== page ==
Cleaver secures grant money for police body cameras

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KANSAS CITY, Mo. -- Congressman Emanuel Cleaver made big announcement that could change the way police conduct business.

Congressman Emanuel Cleaver announced Tuesday morning that he has secured a $22.5 million grant to pay for police body cameras.

Congressman Emanuel Cleaver announced Tuesday that he has secured a $22.5 million grant to pay for police body cameras.

Congressman Emanuel Cleaver announced Tuesday that he has secured a $22.5 million grant to pay for police body cameras.

Kansas City Police cruisers and Jackson County Sheriff's Deputy vehicles are already equipped with cameras, but soon, so could the officers.

The funding has already been secured, so now local law enforcement agencies can compete for some of that money.

Kansas City Police Department and Jackson County Sheriff's Department are at the top of that list.

Cleaver wrote a letter to President Obama earlier this year asking him to promote funding for body cameras for police officers. The letter came in the wake of the unrest in Ferguson, Mo. and the allegations of police misconduct across the country. Cleaver said this will benefit police as well as the public.

"We're talking about the burdens and the blessings of these cameras," Cleaver said. "We're trying desperately to make sure that we equip the police with what they need and at the same time, that we don't create problems. And I think that the only way to do that is that you listen to the people who will be charge of the people making decisions every day."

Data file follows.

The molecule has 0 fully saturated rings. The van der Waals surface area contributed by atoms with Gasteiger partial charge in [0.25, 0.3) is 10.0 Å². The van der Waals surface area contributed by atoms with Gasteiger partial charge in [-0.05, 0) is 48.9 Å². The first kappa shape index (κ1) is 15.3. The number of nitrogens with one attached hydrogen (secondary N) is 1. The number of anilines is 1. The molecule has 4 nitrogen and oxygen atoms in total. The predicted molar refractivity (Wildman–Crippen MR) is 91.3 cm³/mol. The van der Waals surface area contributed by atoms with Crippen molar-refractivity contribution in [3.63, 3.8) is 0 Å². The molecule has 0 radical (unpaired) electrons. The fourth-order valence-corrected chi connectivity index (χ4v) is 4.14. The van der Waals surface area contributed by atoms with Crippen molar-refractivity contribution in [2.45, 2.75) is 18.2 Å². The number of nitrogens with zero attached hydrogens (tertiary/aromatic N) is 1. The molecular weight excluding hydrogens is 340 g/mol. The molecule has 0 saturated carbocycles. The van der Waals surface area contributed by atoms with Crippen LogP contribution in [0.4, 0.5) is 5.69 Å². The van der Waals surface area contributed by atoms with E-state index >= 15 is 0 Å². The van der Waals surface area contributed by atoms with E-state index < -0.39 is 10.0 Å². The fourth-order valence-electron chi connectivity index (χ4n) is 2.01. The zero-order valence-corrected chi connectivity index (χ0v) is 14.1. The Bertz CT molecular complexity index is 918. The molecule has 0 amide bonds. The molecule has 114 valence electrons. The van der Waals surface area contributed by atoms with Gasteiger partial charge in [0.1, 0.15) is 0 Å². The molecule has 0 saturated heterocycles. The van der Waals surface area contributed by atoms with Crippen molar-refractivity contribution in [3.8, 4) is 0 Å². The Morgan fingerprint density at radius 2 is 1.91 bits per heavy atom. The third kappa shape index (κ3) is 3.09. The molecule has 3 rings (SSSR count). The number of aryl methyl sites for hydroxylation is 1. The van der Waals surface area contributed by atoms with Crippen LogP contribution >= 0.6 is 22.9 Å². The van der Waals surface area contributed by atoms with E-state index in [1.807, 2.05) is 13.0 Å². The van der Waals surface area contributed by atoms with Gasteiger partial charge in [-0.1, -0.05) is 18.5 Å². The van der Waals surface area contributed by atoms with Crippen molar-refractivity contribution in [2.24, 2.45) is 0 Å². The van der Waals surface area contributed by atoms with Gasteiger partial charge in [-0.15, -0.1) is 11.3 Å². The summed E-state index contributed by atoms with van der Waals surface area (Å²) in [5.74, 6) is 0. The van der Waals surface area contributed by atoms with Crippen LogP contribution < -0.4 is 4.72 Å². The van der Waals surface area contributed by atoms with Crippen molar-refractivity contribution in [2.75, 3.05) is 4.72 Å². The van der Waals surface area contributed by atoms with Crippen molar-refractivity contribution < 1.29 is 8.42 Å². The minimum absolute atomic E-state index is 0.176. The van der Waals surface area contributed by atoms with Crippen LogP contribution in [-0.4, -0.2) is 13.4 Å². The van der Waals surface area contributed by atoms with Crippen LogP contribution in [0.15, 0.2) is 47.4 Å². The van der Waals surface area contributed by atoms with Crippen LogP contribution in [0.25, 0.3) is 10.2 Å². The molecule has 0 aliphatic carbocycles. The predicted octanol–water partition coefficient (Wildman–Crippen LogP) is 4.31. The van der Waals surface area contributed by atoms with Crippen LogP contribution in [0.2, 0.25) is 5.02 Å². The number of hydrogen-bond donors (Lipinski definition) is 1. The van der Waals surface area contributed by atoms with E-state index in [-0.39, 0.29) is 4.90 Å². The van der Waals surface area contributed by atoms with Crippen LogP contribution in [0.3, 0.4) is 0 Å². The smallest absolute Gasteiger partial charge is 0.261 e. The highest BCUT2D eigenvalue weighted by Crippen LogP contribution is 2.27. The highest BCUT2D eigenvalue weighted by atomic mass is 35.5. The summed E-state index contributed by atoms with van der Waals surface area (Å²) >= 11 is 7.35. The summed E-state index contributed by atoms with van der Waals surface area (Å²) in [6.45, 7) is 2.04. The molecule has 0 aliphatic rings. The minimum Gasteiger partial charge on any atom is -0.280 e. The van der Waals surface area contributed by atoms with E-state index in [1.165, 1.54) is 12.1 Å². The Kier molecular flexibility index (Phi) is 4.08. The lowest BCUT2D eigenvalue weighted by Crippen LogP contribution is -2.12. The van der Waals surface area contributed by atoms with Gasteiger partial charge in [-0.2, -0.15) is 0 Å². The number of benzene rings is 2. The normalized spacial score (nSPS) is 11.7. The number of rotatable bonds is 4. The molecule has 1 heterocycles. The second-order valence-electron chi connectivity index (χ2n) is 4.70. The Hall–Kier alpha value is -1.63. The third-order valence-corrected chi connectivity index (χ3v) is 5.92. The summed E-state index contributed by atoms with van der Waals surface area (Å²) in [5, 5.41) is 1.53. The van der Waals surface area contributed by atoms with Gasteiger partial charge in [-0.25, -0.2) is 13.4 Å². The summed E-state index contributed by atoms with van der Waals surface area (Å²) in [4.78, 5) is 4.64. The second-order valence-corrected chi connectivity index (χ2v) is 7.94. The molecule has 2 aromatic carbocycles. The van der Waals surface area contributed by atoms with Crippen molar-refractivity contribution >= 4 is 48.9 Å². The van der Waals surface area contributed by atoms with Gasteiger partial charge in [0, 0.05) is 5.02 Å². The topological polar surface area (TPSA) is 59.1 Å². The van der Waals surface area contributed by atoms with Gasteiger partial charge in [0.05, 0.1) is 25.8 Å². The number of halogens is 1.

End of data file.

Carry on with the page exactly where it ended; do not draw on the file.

Jackson County Sheriff Mike Sharp brought up the point of how body cameras can affect personal privacy.

"If somebody breaks into your house, and you're the victim of a crime, and my deputy's got a body camera on, and it's supposed to stay on all the time, and now I'm walking through your house... and I'm videotaping everything in your house," Sharp said. "Do you want that to be released to the public?"

Cleaver said he believes the justice department will move quickly in deciding who gets some of the grant money. That means that metro police departments and sheriff's deputies could be wearing body cameras in the next year.